Liberals table legislation that would allow them to seize and sell off sanctioned Russians’ assets

The proposal comes as the Liberals face pressure to impose harsher penalties than simply freezing the assets of allies of Vladimir Putin

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OTTAWA – In light of Russia’s ongoing invasion of Ukraine, federal government wants to give itself the power not only to freeze or seize, but also sell off assets in Canada owned by individuals targeted by international sanctions.

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Planes, yachts, helicopters, mansions, condos, bank accounts and even cryptocurrency wallets.

Those are just some of the assets that the Liberals want to be able to seize and then sell off from foreigners sanctioned under the country’s Special Economic Measures Act (SEMA) and Magnitsky Law, according to new legislation proposed in the 2022 budget implementation bill tabled Tuesday morning in the House of Commons.

As it stands, current laws only allow the government to freeze assets and bar transactions in and out of targeted accounts of sanctioned individuals and organisations.

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The legislation also proposes a broader definition of the property that government could sanction going forward, such as “any type of property …and includes money, funds, currency, digital assets and virtual currency.”

It would also allow the government to donate the equivalent value of the sales to help victims of the sanctioned individuals or organisations.

“We are seeking the capacity to not only seize but to allow for the forfeiture of the assets of sanctioned individuals and entities and to allow us to compensate victims with the proceeds,” Foreign Minister Mélanie Joly said in a statement.

“These changes would make Canada’s sanctions regime the first in the G7 to allow these actions.”

The proposal comes as the Liberals face increased pressure domestically to impose harsher sanctions than simply freezing assets on allies of Russian President Vladimir Putin or supporters of his “illegal” invasion of Ukraine.

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Two weeks ago, the NDP called on the Liberals to “expand” sanctions against Putin and allies, including that the government begin selling off seized sanctioned assets.

As of Tuesday, the federal government has sanctioned over 1,100 Russian, Ukrainian or Belarusian individuals and organizations considered to be close to or aiding Putin’s regime since the beginning of his invasion of neighbouring Ukraine.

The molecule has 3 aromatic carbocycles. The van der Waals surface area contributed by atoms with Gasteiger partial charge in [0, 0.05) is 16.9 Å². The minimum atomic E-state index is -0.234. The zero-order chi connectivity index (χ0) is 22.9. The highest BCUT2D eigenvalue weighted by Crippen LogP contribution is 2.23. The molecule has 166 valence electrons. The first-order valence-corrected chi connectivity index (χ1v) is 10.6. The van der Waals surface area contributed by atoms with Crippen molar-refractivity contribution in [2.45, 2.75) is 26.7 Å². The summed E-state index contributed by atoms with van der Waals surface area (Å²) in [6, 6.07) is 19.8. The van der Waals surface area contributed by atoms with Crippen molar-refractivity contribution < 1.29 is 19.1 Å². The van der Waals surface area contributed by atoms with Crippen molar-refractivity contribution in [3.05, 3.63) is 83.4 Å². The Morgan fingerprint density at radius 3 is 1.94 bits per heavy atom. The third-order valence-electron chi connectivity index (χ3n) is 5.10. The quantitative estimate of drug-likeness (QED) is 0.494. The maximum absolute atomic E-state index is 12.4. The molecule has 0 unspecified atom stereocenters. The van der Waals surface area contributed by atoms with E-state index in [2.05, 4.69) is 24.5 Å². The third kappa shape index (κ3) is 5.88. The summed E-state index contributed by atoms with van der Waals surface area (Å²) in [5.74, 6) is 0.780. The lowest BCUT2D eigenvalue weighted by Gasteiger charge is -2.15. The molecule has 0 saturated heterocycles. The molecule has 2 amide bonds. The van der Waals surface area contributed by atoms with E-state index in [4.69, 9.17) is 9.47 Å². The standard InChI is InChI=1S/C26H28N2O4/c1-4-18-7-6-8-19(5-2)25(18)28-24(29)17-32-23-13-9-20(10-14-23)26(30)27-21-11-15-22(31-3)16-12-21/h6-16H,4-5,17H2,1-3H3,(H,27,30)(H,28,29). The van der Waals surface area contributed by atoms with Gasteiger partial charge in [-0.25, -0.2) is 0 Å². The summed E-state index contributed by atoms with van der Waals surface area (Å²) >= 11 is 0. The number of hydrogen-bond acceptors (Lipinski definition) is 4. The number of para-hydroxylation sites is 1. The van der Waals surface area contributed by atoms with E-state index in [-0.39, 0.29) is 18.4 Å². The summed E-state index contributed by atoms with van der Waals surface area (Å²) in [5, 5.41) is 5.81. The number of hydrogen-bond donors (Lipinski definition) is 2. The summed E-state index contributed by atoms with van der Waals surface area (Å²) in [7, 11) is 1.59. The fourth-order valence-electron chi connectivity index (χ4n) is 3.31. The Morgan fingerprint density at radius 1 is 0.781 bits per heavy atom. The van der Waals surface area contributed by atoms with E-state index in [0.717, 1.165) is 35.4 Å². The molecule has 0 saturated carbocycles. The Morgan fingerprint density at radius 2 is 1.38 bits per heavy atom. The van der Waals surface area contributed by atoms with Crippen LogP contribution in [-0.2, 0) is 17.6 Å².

But to go so far as to sell off a seized assed, Ottawa would first need to convince a Superior Court judge to approve the forfeiture and sale, according to the new legislation.

The judge’s job will be to determine if the property is in fact owned, held or controlled “directly or indirectly” by a sanctioned foreign state directly, someone in a foreign state or a foreign national who may occasionally “but does not ordinarily” reside in Canada.

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“Before making the order in relation to the property, the court shall require notice to be given to any person who, in the court’s opinion, appears to have an interest in or right to the property, and the court may hear any such person,” reads the proposed amendment.

Creditors on any asset, say a mortgage lender on a seized real estate property that subsequently sold by Ottawa, would maintain their right to reclaim due portions of the proceeds of the liquidation sale (as long as they are not also sanctioned by Canada).

The government is also proposing to give itself the power to then donate the equivalent amount as the sales value of the seized assets to either:

  • the “reconstruction” of a foreign state impacted by a “grave breach” of peace or security;
  • the “restoration” of international peace and security;
  • to compensate victims of war, terrorism, “gross and systematic human rights violations” or “significant corruption.”

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The Liberals’ new bill also proposes to give the minister of Foreign Affairs the power to compel “any person” to provide information believed “on reasonable grounds” to be relevant to the imposition and enforcement of sanctions.

In other words, the government could compel organizations such as banks to tell them about accounts, properties and other assets owned or controlled by sanctioned foreign individuals or groups. But the bill contains no details as to how the power will be circumscribed.

Federal Liberal sources who were granted anonymity so as to speak freely about the proposals said they expect the budget bill to pass through Parliament mostly unhindered thanks in large part to the support agreement struck between their party and the federal NDP last month.

The deal guarantees the NDP will support the Liberals on any confidence vote, such as on a budget bill like this one, until 2025 in exchange for moving forward on New Democrat promises such as a national pharmacare and dental-care program.



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